Every year, in the last week of November, organisations across Europe unite to promote European Testing Week.
The campaign aims to increase awareness of HIV and hepatitis C testing, and to encourage people who have been at risk to access regular testing.
As part of the European Testing Week campaign, we want to highlight our top 5 reasons to test:
- It’s quick and easy: most HIV and hepatitis C tests involve taking a small sample of blood (either from a finger prick or your arm), and some can return results while you wait.
- It’s confidential and convenient: there are now lots of testing options available – from clinics and GPs to community services and home testing – so you can find the test that’s right for you.
- It puts you in control: if you have a positive test, don’t panic. Effective treatments mean that hepatitis C can be cured and HIV can be managed well, allowing you to live a long, healthy life. In fact, HIV treatments can reduce the level of the virus to the point where it is undetectable and cannot be passed on.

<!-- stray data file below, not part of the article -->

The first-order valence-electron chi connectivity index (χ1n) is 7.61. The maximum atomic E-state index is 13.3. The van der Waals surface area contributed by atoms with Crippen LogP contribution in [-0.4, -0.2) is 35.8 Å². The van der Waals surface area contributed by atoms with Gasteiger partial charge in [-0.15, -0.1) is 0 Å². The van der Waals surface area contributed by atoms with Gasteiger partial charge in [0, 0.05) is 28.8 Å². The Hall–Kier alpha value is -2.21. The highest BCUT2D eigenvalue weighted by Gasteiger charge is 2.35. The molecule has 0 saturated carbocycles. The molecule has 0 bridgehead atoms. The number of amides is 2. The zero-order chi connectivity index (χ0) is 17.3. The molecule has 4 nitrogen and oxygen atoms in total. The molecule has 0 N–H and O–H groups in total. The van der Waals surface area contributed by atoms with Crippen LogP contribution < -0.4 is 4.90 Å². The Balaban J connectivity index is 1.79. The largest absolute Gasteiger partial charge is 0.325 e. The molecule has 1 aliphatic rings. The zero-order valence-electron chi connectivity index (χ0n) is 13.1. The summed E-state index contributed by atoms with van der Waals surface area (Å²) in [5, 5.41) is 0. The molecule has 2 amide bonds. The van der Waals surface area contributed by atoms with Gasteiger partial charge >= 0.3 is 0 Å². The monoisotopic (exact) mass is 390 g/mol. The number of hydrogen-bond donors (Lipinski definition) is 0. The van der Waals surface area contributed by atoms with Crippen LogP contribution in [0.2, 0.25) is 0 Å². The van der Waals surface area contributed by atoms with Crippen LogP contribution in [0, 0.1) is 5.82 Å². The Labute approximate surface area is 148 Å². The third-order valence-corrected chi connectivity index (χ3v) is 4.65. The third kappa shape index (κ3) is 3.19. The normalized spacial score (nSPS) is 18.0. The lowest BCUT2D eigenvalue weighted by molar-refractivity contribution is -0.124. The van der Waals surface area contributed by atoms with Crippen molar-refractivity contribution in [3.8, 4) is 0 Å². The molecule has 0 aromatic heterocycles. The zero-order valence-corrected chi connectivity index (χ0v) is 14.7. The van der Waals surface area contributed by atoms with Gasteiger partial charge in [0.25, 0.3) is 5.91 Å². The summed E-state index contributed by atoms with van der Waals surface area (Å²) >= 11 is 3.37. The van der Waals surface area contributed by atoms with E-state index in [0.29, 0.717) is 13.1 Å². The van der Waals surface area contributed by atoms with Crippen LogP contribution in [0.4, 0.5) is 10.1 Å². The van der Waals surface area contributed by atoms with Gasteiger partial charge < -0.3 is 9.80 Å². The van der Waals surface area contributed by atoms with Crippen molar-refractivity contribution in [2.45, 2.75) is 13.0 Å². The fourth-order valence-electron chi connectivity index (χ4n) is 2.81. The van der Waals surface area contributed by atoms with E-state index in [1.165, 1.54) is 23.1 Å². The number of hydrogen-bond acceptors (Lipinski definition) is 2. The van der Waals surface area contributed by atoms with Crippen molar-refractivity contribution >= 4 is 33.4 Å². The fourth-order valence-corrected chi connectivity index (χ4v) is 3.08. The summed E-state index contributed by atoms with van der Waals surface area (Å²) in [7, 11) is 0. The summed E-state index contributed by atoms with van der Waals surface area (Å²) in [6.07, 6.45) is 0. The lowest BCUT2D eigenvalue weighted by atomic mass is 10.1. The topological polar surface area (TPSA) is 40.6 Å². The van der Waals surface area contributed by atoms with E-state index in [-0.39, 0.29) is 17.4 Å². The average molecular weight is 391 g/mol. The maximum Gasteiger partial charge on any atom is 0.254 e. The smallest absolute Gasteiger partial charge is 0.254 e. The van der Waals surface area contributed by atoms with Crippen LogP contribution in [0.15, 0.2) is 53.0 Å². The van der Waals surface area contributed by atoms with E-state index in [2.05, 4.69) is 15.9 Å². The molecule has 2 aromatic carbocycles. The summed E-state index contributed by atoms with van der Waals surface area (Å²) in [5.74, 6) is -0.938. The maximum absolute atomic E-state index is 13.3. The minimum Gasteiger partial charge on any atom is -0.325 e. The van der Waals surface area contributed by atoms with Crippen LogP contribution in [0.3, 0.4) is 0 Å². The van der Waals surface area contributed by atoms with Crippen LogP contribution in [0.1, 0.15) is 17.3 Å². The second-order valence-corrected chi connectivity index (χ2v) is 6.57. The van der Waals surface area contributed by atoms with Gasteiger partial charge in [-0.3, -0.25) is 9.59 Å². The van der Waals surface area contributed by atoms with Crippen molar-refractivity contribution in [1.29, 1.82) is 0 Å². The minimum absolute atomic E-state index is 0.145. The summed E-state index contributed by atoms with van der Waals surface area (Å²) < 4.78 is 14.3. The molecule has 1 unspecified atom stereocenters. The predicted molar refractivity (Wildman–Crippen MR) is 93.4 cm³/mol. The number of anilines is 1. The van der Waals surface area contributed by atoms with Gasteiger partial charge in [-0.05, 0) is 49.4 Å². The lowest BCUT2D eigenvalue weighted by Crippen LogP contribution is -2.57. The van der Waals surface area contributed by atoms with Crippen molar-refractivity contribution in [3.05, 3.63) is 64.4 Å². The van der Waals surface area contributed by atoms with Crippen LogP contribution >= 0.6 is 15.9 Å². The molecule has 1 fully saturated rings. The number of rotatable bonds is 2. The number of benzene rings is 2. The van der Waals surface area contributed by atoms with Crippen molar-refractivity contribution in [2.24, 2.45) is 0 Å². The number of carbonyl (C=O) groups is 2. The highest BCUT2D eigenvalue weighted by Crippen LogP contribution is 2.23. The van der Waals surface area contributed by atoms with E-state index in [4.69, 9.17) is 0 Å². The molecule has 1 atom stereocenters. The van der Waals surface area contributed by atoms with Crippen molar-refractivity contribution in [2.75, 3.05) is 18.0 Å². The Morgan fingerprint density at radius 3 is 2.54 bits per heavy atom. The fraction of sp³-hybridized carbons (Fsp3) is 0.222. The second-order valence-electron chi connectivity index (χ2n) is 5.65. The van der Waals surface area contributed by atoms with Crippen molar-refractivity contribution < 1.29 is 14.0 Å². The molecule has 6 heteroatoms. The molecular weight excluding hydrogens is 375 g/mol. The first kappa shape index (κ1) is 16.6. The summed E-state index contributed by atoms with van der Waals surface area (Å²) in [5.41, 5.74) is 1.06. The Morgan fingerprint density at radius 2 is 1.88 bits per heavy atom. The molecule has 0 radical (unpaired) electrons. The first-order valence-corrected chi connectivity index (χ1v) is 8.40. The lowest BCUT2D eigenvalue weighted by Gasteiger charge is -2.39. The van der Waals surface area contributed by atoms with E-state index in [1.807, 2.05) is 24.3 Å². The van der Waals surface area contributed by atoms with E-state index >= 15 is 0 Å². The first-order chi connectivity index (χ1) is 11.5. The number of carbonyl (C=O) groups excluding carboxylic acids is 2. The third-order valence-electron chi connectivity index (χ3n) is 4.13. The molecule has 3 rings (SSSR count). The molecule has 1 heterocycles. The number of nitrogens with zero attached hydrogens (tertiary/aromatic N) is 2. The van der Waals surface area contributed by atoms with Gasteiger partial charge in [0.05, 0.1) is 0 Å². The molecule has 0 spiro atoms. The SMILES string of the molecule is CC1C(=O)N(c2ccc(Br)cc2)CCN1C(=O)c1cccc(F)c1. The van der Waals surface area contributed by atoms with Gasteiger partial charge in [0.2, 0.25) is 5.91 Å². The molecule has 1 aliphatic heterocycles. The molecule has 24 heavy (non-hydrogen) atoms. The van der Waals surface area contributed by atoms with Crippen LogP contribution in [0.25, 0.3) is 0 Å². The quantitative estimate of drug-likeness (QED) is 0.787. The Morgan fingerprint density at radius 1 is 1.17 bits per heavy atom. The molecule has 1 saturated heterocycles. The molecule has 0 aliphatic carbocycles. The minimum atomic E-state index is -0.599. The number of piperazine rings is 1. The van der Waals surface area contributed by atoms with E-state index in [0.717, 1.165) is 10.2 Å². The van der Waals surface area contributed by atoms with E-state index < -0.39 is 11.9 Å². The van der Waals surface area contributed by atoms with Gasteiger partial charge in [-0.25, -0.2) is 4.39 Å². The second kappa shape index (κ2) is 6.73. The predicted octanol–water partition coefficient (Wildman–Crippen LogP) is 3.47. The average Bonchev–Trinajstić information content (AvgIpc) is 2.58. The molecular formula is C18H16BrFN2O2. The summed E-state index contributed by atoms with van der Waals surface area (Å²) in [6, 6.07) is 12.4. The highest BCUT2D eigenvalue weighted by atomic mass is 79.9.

- It lets you get on with your life: whether a test is positive or negative, once you know your status, you can do something about it.
- It can help put an end to HIV and hepatitis C: an estimated 12% of people HIV and 45% of people with hepatitis C do not know they are living with these conditions. By reducing the number of people who are living with undiagnosed HIV or hepatitis C, we can reduce the chances of them unknowingly passing on an infection, helping to reduce the number of new infections.
When it comes to testing for HIV and hepatitis C, there are now more options than ever – from sexual health clinics and GPs to community services like SX at Waverley Care. Most tests involve giving a small sample of blood from a finger prick, and some tests will give results while you wait. You can find out more about testing here.
We are particularly keen to encourage people who may have been at risk to come forward for testing. Check out the STIs page to find out more about how HIV and hepatitis C are transmitted.